Friday, October 15, 2004

An excellent point about hostages

From a letter to Mark Steyn by Martin L. Shoemaker

"In one of their novels, Larry Niven and Jerry Pournelle explained the Israeli policy on hostages. Once captured, a hostage is legally dead. And the government immediately pursues swift and lethal retribution against the murderers, and against anyone stupid enough to be found near them. If somehow the hostage is miraculously rescued in the process, well, we'll clean up all that messy paperwork after we wash away all that terrorist blood. This approach seems cold, but it works: no one dares to take Israelis hostage. Mossad folks are nasty!

"I know that the US government doesn't have the guts to follow this policy, but I wish they did. It's the surest way to guarantee our safety abroad. If terrorists knew that hostages meant defeat, they would take no hostages.
"On those rare occasions when I travel abroad, I leave written instructions for the unlikely event that I am captured: I admit that I am already dead, I absolve the government of any responsibility in my death, and I ask as my last wish that the government show no mercy to those who killed me. And then I tell my wife that I love her, but it has to be this way for the safety of all Americans.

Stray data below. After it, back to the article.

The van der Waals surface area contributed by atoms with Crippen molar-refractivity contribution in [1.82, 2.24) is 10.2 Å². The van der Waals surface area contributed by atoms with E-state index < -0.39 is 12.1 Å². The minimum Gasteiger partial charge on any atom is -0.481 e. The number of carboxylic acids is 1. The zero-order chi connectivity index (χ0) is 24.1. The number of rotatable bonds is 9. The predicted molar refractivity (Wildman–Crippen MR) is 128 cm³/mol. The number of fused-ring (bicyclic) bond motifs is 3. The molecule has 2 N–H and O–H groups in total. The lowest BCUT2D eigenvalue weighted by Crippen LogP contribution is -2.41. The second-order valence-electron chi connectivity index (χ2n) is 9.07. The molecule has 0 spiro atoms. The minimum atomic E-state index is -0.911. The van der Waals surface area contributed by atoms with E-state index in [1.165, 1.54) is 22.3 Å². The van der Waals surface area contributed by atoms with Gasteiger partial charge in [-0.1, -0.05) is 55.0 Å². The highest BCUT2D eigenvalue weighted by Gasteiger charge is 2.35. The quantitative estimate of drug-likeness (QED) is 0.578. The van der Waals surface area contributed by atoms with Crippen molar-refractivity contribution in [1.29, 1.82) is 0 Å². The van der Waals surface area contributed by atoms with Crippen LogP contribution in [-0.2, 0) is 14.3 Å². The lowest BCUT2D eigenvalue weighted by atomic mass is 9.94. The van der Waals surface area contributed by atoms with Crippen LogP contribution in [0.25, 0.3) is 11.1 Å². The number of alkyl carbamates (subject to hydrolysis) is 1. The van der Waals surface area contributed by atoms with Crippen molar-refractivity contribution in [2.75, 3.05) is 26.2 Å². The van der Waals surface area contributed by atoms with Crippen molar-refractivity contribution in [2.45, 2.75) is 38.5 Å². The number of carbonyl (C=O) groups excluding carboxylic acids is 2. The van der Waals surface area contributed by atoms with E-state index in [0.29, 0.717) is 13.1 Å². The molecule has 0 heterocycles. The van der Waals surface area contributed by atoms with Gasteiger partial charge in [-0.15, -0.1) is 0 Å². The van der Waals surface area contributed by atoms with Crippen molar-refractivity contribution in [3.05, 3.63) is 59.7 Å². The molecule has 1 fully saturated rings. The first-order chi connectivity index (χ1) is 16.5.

"And now Fabrizio Quattrocchi has set a higher standard for me. If I should ever be in his position, I have to remember: 'This is how an American dies.'"

That is exactly right. The French used to be famous for that their ruthless attitude towards terrorists and other criminals. Between the ages of 10-12, my father was posted to the US Embassy in Paris. One day, our school bus stopped in an unconventional place, and when we got out there were policemen and other emergency workers waiting. Me and the other kids who lived nearby were escorted around a bank in which two men who had robbed the bank were holding hostages and trying to negotiate a way out. Fat chance. That night the police held their bullet-riddled bodies up for the news cameras, an example for other would-be bank robbers. I can still see those men, which is hardly surprising since the shot of their bloody bodies stayed on screen for almost a minute.

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